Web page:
Top

Unicorns, Foxes, and Hedgehogs: Why You Need Diversity on Your UX Team

October 5, 2015

Many of us have seen or heard the labels UX Unicorn or UX generalist—whether in the design community or LinkedIn job postings. UX Unicorns belong to the rare breed of UX professionals who can do it all without flinching and speak about it at the next big conference, inspiring us with their incredible wit and tact. There have been arguments for and against their existence, hunting expeditions in search of such famed talent, and blog posts about how to become a UX Unicorn yourself.

However, I believe there are two other breeds of UX professionals who are just as valuable. Meet the Fox and the Hedgehog. Western society has passed on these archetypes from Archilochus of Paros, a Greek lyric poet who, loosely translated, wrote:

“Some people do more with one piece of astuteness than others with their various schemes. The fox protects itself against the hunters by many and various wiles, and yet is often caught. The echinus … by its one skill alone is safe from the bites of dogs; it rolls itself up with its spines into a ball, and cannot be snapped up with a bite from any side.”

Sponsor Advertisement
Continue Reading…

There has been some confusion and debate about what this quotation means and whether Foxes and Hedgehogs are even true archetypes or cognitive styles. But let’s just run with the concept for a moment and pretend the Fox and the Hedgehog exist in the world of User Experience. I’ll describe some key attributes of UX Foxes and UX Hedgehogs that may make them unique and important.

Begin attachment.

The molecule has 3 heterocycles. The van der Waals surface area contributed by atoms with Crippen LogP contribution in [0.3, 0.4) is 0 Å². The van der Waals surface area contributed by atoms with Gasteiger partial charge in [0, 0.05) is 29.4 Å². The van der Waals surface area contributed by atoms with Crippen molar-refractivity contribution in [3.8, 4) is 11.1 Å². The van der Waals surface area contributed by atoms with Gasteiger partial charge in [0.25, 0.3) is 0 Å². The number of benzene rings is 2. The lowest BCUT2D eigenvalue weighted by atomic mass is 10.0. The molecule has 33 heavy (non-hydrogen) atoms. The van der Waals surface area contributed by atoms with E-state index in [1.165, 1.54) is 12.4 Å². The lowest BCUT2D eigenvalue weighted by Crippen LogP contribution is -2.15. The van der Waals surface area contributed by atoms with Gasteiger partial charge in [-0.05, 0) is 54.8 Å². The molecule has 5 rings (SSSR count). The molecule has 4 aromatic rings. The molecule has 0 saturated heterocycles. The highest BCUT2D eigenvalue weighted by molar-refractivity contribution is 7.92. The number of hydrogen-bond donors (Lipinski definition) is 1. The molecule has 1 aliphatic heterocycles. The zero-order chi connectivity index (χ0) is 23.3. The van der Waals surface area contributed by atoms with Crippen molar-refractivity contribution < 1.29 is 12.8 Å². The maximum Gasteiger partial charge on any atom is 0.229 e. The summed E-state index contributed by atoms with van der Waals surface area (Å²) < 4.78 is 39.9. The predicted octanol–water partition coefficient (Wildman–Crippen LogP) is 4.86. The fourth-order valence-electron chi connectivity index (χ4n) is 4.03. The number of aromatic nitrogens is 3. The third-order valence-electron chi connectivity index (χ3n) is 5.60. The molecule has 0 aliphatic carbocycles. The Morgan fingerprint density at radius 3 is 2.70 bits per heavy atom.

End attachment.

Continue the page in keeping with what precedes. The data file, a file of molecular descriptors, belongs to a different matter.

UX Foxes

UX Foxes are people who can think laterally and apply insights from several fields. They may have a background in psychology, business, or English literature or have taken a non-traditional path into the UX design community. We sometimes find UX Foxes tucked away in corporate environments—where they have held various roles in communications, marketing, or IT departments. Or they may have done a solid amount of freelance consulting or work in an agency setting where they’ve applied their craft in different verticals and worn several different hats in the process.

They bring with them a diverse set of experiences and an ability to easily shift their thinking and adapt to new constraints. They’re more comfortable with—and even embrace—uncertainty. They approach problems and unfamiliar terrain with curiosity and creativity. People with this style bring a lot to the table when solving a problem requires research—perhaps by doing a contextual inquiry—or scoping information architecture and interaction design.

UX Hedgehogs

UX Hedgehogs are the specialists who have honed their craft and mastered a domain through years of experience. Think of those people who fit the model of the 10,000-hour rule. Some UX Hedgehogs, having gained too much knowledge in a single discipline or domain over time, are handicapped by having become locked into their own discipline or one business domain. They can be so eager for a resolution that it’s difficult for them to handle uncertainty, but they’re great at solving one set of problems or delivering one set of outcomes in a pinch—for example, crafting wireframes, developing a visual identity, or telling stories. Many are also great at specific practice areas such as usability testing or visual design.

Foxes and Hedgehogs

In Present Shock, Douglas Rushkoff uses an example from the real world to illustrate each mindset:

“In evaluating the intelligence failures surrounding the U.S. overthrow of Iraq, University of Pennsylvania psychologist and decision theorist Philip Tetlock concluded that people with more wide-ranging and less specific interests are better at predicting the future than experts in the very fields being studied.